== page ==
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The United States has announced an additional $400 million security package for Ukraine, including air defense munitions, armored vehicles, anti-armor weapons, and other "critical military assistance" from Defense Department stockpiles to help it retake territory and defend against Russian missile strikes.
The Pentagon announced the package on July 25 after the European Union announced a 1.5 billion-euro ($1.66 billion) aid disbursement to help Ukraine repair infrastructure amid fresh air strikes by Russia on the port city of Odesa and the capital Kyiv.
The U.S. aid is the 43rd drawdown of equipment from Defense Department inventories for Ukraine since August 2021, the Pentagon said in a statement.
The package includes munitions for Patriot air defense systems and National Advanced Surface-to-Air Missile Systems (NASAMS), Stinger antiaircraft systems, more ammunition for High Mobility Artillery Rocket Systems (HIMARS), Stryker Armored Personnel Carriers, and a variety of other missiles and rockets.
Secretary of State Antony Blinken said in a statement that the United States and its allies and partners will continue to stand united with Ukraine.
"Russia could end this war at any time by withdrawing its forces from Ukraine and stopping its brutal attacks against Ukraine's cities and people," Blinken said.
Ukrainian President Volodymyr Zelenskiy thanked the United States for the aid in his nightly video message.
He said he spoke earlier with British Prime Minister Rishi Sunak about how to ensure the flow of Ukrainian grain to international markets amid fresh air strikes by Russia on the port city of Odesa and the capital Kyiv.
"First and foremost, we talked about protecting our southern regions, in particular Odesa, the normal life of people and the work of our ports," he said in the video. "Rishi and I discussed possible steps and the possible number of air defense batteries. The United Kingdom can become the leader whose assistance with air defense systems will guarantee real security."
Russian strikes in recent days have targeted Ukrainian food export facilities, including on Danube ports close to the border with NATO member Romania.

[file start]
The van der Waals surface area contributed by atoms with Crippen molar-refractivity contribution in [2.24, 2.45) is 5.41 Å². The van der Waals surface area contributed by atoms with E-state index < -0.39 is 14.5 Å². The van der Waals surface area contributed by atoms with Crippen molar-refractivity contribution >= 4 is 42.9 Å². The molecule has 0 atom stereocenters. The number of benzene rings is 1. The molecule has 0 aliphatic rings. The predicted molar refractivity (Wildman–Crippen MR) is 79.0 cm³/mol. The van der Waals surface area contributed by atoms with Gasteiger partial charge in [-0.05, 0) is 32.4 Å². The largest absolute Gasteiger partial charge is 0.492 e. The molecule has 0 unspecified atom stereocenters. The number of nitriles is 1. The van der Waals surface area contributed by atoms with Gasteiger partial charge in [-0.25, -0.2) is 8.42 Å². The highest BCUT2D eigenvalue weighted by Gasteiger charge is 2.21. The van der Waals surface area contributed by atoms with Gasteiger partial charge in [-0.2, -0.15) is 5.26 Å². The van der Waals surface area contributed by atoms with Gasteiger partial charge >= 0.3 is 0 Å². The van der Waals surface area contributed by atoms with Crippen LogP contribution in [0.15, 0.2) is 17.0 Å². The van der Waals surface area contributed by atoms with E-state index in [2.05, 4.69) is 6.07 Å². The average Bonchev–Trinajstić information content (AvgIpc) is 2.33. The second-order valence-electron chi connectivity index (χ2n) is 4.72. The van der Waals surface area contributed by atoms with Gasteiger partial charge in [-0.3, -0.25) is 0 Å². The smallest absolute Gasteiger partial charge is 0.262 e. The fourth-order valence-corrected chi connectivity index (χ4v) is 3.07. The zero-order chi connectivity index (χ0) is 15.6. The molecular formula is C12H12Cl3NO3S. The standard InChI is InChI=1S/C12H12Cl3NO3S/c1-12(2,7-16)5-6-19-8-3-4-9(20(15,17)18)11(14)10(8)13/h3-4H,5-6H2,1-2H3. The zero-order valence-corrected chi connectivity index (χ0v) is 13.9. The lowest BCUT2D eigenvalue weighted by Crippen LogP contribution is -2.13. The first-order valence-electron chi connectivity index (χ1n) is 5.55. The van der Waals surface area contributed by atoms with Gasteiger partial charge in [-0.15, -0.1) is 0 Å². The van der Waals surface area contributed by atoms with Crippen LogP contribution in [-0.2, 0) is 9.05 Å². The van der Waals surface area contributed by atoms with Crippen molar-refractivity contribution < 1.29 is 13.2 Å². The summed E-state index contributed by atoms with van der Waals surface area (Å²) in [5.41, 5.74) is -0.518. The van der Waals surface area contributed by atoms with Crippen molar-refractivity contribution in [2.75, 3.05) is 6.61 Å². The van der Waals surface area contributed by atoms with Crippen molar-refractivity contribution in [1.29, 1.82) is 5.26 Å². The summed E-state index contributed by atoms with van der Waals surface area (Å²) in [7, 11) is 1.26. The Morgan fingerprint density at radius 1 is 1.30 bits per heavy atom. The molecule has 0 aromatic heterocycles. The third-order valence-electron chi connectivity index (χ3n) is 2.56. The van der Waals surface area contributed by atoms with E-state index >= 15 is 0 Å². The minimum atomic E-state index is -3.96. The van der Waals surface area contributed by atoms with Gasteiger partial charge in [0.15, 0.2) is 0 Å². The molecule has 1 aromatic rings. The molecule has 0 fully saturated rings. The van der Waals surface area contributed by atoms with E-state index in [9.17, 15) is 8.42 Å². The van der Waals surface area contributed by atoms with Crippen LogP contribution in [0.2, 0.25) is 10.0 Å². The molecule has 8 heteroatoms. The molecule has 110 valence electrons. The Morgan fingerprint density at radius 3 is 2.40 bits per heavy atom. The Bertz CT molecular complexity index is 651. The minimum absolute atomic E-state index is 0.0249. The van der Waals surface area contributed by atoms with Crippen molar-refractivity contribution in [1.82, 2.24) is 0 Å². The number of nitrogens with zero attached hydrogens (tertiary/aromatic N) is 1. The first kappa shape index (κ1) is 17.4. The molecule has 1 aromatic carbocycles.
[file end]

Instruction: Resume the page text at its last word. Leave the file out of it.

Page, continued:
Kyiv has accused Moscow of targeting grain supplies and infrastructure since suspending its participation in the Black Sea grain deal brokered last year by the United Nations and Turkey with Russia and Ukraine to help alleviate a global food crisis worsened by Russia's invasion.
Sunak said he made it clear during the call with Zelenskiy that any efforts by Russia to prevent grain from leaving Ukraine would be "completely unacceptable."
"The prime minister said the U.K. was working closely with Turkey on restoring the grain deal, and we would continue to use our role as chair of the UN Security Council to further condemn Russia's behavior," Sunak's office said in a statement. Sunak also said he was "appalled by the devastation caused by recent Russian attacks on Odesa."
Zelenskiy also said in his video message that he held a meeting ahead of the first meeting of the NATO-Ukraine Council, scheduled to take place on July 26.
"The consultations are specifically about security in the Black Sea -- our ports and our grain exports," he said.
In Brussels, European Commission chief Ursula von der Leyen said she "firmly condemns" the Russian strikes on Ukrainian grain storage and export infrastructure and vowed continued support for Kyiv.
"Today we paid another 1.5 billion euros, to help keep the [Ukrainian] state running and repair infrastructure," von der Leyen said on Twitter.
The Kremlin on July 25 rejected a call by UN chief Antonio Guterres for Moscow to rejoin the grain deal, claiming that a part of the agreement that allowed Russia to export its grain and fertilizer had not been honored.
"Unfortunately, at the moment it is impossible to return to the deal because [the Russia-related part] is not being implemented, and de facto it has never been implemented," spokesman Dmitry Peskov said at a news conference.
Regional officials in Ukraine reported early on July 25 that Russia launched a new wave of drone strikes on Kyiv, while and Moscow said it warded off a Ukrainian attack on one if its patrol boats in the Black Sea.
All drones launched overnight in the sixth attack on Ukraine's capital this month were shot down by the city's air defense, Serhiy Popko, the head of the Kyiv city military administration, said. The attack caused no casualties or damage, he said.
Russian drone attacks were also reported in the Cherkasy and Zhytomyr regions, with the latter suffering some infrastructure damage.
The Russian Defense Ministry said that Ukrainian seaborne drones attempted an attack on one of its patrol boats in the Black Sea, but the attack failed.
The claim could not be independently confirmed.
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